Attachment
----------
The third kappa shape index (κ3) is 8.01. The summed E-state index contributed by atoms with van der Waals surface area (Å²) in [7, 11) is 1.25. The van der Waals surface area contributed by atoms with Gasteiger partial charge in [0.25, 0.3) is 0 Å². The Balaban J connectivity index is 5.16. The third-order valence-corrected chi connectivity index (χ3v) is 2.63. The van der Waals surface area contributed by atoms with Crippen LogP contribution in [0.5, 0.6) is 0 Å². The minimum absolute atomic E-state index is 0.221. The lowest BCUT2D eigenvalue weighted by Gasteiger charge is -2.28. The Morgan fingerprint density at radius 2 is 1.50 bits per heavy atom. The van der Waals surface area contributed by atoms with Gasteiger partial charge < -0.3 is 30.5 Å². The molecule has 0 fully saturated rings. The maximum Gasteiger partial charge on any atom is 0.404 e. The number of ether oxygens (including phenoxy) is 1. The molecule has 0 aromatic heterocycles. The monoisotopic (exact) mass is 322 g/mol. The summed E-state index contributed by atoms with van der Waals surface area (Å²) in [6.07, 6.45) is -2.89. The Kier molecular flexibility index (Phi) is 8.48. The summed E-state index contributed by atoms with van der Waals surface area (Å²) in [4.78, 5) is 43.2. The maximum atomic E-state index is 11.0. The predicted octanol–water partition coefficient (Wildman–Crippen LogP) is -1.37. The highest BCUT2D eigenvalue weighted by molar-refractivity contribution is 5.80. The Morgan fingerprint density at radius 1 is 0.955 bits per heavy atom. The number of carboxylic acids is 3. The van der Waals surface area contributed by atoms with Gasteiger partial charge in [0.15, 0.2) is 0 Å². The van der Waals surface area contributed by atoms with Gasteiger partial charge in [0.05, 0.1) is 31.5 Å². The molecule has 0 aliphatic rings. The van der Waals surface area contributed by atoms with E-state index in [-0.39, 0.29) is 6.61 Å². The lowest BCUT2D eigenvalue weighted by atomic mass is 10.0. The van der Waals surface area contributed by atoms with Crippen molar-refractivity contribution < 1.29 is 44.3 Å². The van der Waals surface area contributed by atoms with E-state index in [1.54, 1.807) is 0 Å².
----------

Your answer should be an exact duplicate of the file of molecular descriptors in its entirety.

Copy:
The third kappa shape index (κ3) is 8.01. The summed E-state index contributed by atoms with van der Waals surface area (Å²) in [7, 11) is 1.25. The van der Waals surface area contributed by atoms with Gasteiger partial charge in [0.25, 0.3) is 0 Å². The Balaban J connectivity index is 5.16. The third-order valence-corrected chi connectivity index (χ3v) is 2.63. The van der Waals surface area contributed by atoms with Crippen LogP contribution in [0.5, 0.6) is 0 Å². The minimum absolute atomic E-state index is 0.221. The lowest BCUT2D eigenvalue weighted by Gasteiger charge is -2.28. The Morgan fingerprint density at radius 2 is 1.50 bits per heavy atom. The van der Waals surface area contributed by atoms with Gasteiger partial charge < -0.3 is 30.5 Å². The molecule has 0 fully saturated rings. The maximum Gasteiger partial charge on any atom is 0.404 e. The number of ether oxygens (including phenoxy) is 1. The molecule has 0 aromatic heterocycles. The monoisotopic (exact) mass is 322 g/mol. The summed E-state index contributed by atoms with van der Waals surface area (Å²) in [6.07, 6.45) is -2.89. The Kier molecular flexibility index (Phi) is 8.48. The summed E-state index contributed by atoms with van der Waals surface area (Å²) in [4.78, 5) is 43.2. The maximum atomic E-state index is 11.0. The predicted octanol–water partition coefficient (Wildman–Crippen LogP) is -1.37. The highest BCUT2D eigenvalue weighted by molar-refractivity contribution is 5.80. The Morgan fingerprint density at radius 1 is 0.955 bits per heavy atom. The number of carboxylic acids is 3. The van der Waals surface area contributed by atoms with Gasteiger partial charge in [0.15, 0.2) is 0 Å². The van der Waals surface area contributed by atoms with Gasteiger partial charge in [0.05, 0.1) is 31.5 Å². The molecule has 0 aliphatic rings. The van der Waals surface area contributed by atoms with E-state index in [-0.39, 0.29) is 6.61 Å². The lowest BCUT2D eigenvalue weighted by atomic mass is 10.0. The van der Waals surface area contributed by atoms with Crippen molar-refractivity contribution < 1.29 is 44.3 Å². The van der Waals surface area contributed by atoms with E-state index in [1.54, 1.807) is 0 Å².